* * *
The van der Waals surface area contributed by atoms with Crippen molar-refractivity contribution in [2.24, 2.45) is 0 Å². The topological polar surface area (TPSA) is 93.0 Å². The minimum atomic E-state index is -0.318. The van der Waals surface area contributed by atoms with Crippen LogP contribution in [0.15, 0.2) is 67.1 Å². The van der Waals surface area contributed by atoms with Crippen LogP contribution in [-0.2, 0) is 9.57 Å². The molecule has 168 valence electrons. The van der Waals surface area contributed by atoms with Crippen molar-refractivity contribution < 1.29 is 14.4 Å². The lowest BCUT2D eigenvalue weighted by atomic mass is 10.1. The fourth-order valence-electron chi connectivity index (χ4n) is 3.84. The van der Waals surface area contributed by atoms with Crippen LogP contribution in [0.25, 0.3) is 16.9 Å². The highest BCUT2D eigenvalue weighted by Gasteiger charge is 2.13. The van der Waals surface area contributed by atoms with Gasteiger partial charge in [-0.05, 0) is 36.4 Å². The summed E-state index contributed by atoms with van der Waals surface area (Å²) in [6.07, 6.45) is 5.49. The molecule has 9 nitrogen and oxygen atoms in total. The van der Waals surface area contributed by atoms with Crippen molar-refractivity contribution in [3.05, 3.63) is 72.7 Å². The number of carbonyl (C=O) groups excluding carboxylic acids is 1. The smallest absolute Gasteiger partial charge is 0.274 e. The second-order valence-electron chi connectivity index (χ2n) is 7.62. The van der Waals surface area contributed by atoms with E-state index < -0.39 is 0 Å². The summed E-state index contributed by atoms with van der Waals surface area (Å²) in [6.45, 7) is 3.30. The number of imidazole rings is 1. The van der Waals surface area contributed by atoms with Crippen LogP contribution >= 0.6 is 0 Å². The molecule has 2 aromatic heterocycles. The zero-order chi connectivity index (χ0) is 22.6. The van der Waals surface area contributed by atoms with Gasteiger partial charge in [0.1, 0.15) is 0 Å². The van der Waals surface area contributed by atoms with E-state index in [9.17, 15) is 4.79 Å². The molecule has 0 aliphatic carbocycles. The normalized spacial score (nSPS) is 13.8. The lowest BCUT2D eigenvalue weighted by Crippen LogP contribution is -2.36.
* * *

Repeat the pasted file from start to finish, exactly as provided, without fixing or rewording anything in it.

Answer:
The van der Waals surface area contributed by atoms with Crippen molar-refractivity contribution in [2.24, 2.45) is 0 Å². The topological polar surface area (TPSA) is 93.0 Å². The minimum atomic E-state index is -0.318. The van der Waals surface area contributed by atoms with Crippen LogP contribution in [0.15, 0.2) is 67.1 Å². The van der Waals surface area contributed by atoms with Crippen LogP contribution in [-0.2, 0) is 9.57 Å². The molecule has 168 valence electrons. The van der Waals surface area contributed by atoms with Crippen molar-refractivity contribution < 1.29 is 14.4 Å². The lowest BCUT2D eigenvalue weighted by atomic mass is 10.1. The fourth-order valence-electron chi connectivity index (χ4n) is 3.84. The van der Waals surface area contributed by atoms with Crippen LogP contribution in [0.25, 0.3) is 16.9 Å². The highest BCUT2D eigenvalue weighted by Gasteiger charge is 2.13. The van der Waals surface area contributed by atoms with Gasteiger partial charge in [-0.05, 0) is 36.4 Å². The summed E-state index contributed by atoms with van der Waals surface area (Å²) in [6.07, 6.45) is 5.49. The molecule has 9 nitrogen and oxygen atoms in total. The van der Waals surface area contributed by atoms with Crippen molar-refractivity contribution in [3.05, 3.63) is 72.7 Å². The number of carbonyl (C=O) groups excluding carboxylic acids is 1. The smallest absolute Gasteiger partial charge is 0.274 e. The second-order valence-electron chi connectivity index (χ2n) is 7.62. The van der Waals surface area contributed by atoms with E-state index < -0.39 is 0 Å². The summed E-state index contributed by atoms with van der Waals surface area (Å²) in [6.45, 7) is 3.30. The number of imidazole rings is 1. The van der Waals surface area contributed by atoms with Crippen LogP contribution >= 0.6 is 0 Å². The molecule has 2 aromatic heterocycles. The zero-order chi connectivity index (χ0) is 22.6. The van der Waals surface area contributed by atoms with Gasteiger partial charge in [0.1, 0.15) is 0 Å². The van der Waals surface area contributed by atoms with E-state index in [9.17, 15) is 4.79 Å². The molecule has 0 aliphatic carbocycles. The normalized spacial score (nSPS) is 13.8. The lowest BCUT2D eigenvalue weighted by Crippen LogP contribution is -2.36.